Saturday, 31 December 2016

Great things about 2016 - Part Two

Evening. I've had a lovely 2016, when I haven't been looking at the news. In part one of this review, I talked about a couple of lovely bands whose music has made the year better. Now, films.

Movies used to be a much bigger part of my life. It was my job to know about them, so I watched a lot more, read about them more, and generally cared more. For a number of years television has been slowly taking over as my medium of choice, and now my job has changed to teaching about video games, the time I put into film has diminished greatly.

So, this year I have not watched too much, and so I may have missed some wondrous examples of cinema. I certainly saw some real rubbish (Suicide Squad may be one of the worst two hours of my life). But we're not here to complain, we're here to be happy. So here are some of the films that made me glad in 2016.

The Girl With All The Gifts

It's hard to overstate how much I enjoyed this film. I watched it with a constant internal voice chirruping away, saying "This is great. This is great. This, Rob, is great."

What made me so happy? Lots of things. Plot and genre wise, we are in my comfort zone. This is kind of a zombie film, set in a dystopian near future. I like those kinds of films. TGWATG (as surely it must be called) is close in tone and subject matter to 28 Days Later and Children of Men - two films I hold in very high regard. I like to see stories of civilisation collapsing; I think they have a lot to say about the scarily thin threads that bind us all together, and how easily they can snap.

But it's not just a zombie film and it's not just miserable. In fact, my experience of the film can best be described as joyful. I loved the colours. The movement of the camera, hiding and revealing the world of the film with knowing elegance. The music - another atypical, asymmetrical score by Cristobal Tapia de Veer, who seems to be scoring a lot these days.

I loved the characters, especially the Girl herself - Melanie. Wide eyed, wonderful, unnerving and real. I loved the script, both for its convincing dialogue and its ruthless yet inventive plot logic.

I loved it because it is great cinema. Confident, startling film making that forged a truthful, beautiful, terrible world. At the end, I felt we had been given a message of hope. My viewing partner thought it was a message of despair. We were both right. Now that's a film.


Or Zootropolis, depending on where you live. A clever and funny animated film that works two jobs. On one level its an efficient, funny tale of cartoon animals making their way in a colourful and inventive world. On another level, it's a timely tale of how our world - our less colourful society of humans, where animals never get to wear hats - is becoming less human and less friendly by the day.

A remarkable achievement. Really funny, too.


I didn't really want to see Arrival. It looked grey, and slow, and serious. And for the first third of the film I wasn't really having a great time. It was well made, and I had no objective issues with the way it was constructed as a piece of cinema. But I just wasn't feeling it, and it seemed cold and without emotion. And I was hungry. Why wasn't the film giving me a pizza?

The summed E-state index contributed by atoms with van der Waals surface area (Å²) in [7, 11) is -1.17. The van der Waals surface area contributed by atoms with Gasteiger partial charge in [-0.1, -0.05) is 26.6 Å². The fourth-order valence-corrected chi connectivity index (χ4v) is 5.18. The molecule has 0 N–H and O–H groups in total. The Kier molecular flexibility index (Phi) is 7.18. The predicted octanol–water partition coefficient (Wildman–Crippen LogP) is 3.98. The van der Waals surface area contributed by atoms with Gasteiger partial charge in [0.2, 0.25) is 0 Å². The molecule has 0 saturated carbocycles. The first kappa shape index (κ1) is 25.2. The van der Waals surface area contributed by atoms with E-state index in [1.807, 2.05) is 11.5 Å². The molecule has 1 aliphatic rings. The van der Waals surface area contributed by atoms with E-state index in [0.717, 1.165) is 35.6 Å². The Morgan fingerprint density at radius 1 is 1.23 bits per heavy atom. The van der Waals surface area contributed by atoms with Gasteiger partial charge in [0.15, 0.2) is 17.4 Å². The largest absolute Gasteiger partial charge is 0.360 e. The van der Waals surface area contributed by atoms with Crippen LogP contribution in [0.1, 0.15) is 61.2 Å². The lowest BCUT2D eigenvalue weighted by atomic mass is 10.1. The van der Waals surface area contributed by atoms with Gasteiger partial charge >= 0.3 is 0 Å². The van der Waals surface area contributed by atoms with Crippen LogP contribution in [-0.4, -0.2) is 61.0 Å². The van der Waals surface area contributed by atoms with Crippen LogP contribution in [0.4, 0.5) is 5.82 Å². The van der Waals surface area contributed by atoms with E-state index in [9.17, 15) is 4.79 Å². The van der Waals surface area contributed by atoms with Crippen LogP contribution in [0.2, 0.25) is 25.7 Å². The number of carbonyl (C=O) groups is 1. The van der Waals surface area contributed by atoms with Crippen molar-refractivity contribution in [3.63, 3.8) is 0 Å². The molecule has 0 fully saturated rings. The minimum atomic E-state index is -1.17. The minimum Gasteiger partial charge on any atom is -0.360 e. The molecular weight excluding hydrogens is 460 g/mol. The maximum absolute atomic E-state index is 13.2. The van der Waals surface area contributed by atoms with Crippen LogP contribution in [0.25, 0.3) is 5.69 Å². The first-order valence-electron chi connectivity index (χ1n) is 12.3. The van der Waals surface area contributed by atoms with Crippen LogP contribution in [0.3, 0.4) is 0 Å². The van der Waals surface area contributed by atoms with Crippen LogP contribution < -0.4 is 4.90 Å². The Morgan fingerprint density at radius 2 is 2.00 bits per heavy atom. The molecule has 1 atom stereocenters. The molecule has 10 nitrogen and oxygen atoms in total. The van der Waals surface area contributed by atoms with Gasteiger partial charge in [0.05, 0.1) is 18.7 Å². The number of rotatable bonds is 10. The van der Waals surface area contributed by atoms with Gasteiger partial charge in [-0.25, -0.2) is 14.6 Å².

Over the course of its running time, however, Arrival... changed. Its themes rose up, subtly and without me really noticing, fading quietly up in the mix and taking their place in the narrative. I realised that I wasn't just looking at Amy Adams' face any more, or wondering what kind of pizza I was going to have. I was being drawn into something quite amazing.

It's the kind of story you don't want spoiling, so I won't. Which isn't to say it hangs on some huge twist. It's to say that the experience of the film needs to grow as you watch it. Appropriately enough, for a film about language, the experience is one of slowly understanding what it is you are seeing and hearing. As the film progresses, you start to make sense of its vocabulary, and the things it's been saying all along become more clear.

It's a beautiful experience. And, like Zootopia, it feels made for our times. We are in a world where we talk to each other more easily than ever before, but rarely do we listen. Rarely do we even try to understand.

So there you go. Three excellent films. And that's me done for blogging this year. But don't worry - I'll be back, to tell you what video games I liked best, in the New Year. That's something to look forward to, isn't it?

Friday, 30 December 2016

Great things about 2016 - part one

2016 approaches its end. And I think we can all agree that it's been an excellent year. Unless you like music, film, people, comedy, laughter, joy, peace, equality or basic human decency. If you like any of those things you probably don't think it was excellent, and in fact hate 2016 and all it stands for. But that's because you're a precious, whiny snowflake. Or something. Get over it! You lost! Everything!

But look, there have been plenty of lovely things this year. I know, I saw them. And lucky you, I'm going to share them with you, in the hope that they bring you happiness.


Let's start with music. I buy a lot of music. Too much, really, and certainly more than I can properly listen to. I like how easily available music is now, and I like that I can afford a lot of it, but I also sort of miss the days when I had to save up for an album, and really gave it my time and attention when I finally had the thing.